Vitanza added, “I find it incredibly frustrating that they don’t look at who’s behind it, just showing fighting in parking lots.”
She criticized a kind of “he said, she said” reporting that portrayed the two sides as equally legitimate voices on either side of the issue. For example, the LA Times (6/6/23) wrote: “GUSD Parents Voices, a conservative group, called for parents to attend Tuesday’s meeting, posting: ‘Join the fight against indoctrination in our schools.’” That sentence was followed by “LGBTQ+ advocacy organization glendaleOUT also urged supporters to attend Tuesday’s meeting.”
In fact, sources told FAIR, the Glendale community largely supports LGBTQ rights in schools, and many of the protesters against the school board were organized by the larger national right-wing push against LGBTQ inclusion.
‘Concerned Parents’ vs. ‘Activists’
For Angela Givant, who organizes with the GUSD Parents for Public Schools, the situation is especially frustrating, because public school advocates had been monitoring the social media of far-right groups who were organizing in anticipation of the school board vote. She told FAIR in an email:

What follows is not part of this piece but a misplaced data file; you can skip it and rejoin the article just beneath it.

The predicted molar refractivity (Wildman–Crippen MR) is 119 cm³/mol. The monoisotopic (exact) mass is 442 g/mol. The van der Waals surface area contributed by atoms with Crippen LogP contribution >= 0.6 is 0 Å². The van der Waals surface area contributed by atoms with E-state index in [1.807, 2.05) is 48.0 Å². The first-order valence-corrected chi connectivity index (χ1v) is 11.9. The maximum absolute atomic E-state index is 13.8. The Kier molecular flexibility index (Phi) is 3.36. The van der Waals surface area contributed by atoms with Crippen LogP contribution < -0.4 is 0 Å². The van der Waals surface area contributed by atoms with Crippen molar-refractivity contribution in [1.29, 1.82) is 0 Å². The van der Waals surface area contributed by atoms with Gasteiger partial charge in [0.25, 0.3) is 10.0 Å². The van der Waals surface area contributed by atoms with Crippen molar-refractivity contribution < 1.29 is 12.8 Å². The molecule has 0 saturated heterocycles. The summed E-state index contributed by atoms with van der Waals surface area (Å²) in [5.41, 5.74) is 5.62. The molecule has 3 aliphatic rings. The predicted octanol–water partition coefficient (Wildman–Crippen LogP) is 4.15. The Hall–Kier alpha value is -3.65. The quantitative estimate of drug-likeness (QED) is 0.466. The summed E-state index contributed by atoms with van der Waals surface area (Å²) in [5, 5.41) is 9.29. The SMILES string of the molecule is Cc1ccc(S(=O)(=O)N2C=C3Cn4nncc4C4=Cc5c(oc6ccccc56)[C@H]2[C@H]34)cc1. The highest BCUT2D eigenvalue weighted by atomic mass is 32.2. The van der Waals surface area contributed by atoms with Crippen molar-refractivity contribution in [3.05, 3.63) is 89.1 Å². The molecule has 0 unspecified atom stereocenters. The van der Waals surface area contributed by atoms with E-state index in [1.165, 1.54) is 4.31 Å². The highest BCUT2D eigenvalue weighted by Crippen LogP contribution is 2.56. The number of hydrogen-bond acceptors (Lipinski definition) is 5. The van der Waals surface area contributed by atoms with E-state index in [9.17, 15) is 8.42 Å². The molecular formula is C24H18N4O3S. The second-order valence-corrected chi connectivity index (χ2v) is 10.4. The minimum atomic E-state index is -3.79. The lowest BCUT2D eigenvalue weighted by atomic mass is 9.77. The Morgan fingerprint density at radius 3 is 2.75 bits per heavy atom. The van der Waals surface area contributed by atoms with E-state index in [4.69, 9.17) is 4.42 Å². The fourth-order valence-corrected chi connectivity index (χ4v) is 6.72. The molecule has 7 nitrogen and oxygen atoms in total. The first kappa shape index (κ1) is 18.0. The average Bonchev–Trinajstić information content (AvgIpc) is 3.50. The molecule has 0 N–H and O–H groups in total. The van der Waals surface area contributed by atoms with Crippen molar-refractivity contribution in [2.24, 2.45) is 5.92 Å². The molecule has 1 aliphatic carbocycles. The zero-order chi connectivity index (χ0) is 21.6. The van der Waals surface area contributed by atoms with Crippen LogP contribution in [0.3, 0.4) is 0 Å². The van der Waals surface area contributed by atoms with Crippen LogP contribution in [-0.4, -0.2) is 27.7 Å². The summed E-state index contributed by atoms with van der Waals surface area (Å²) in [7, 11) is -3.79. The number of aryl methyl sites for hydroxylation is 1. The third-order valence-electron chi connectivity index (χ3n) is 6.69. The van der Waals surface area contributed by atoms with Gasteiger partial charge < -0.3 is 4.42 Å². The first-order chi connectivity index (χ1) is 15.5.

Our group of parent organizers had specifically reached out to the Times after a recent protest featured more violence and outside elements. We shared images and information outlining our concerns. I personally had been in touch with two LA Times reporters in 2022, when they covered Tammy Tiber and how Jordan [and] his group’s accusations had led to threats, causing her to be moved from her school to a different site. At the time, we wanted the Times to cover more deeply Henry’s anti-school organizing, and the group’s media he was publicly trying to connect with.
At the time, the reporters thought covering any further would only give him more attention. When his efforts and the attention he was getting escalated even more intensely in right-wing channels, I reached out again to the same two reporters I’d previously been in touch with, and noted the new connections to known extremists. I did not receive a reply.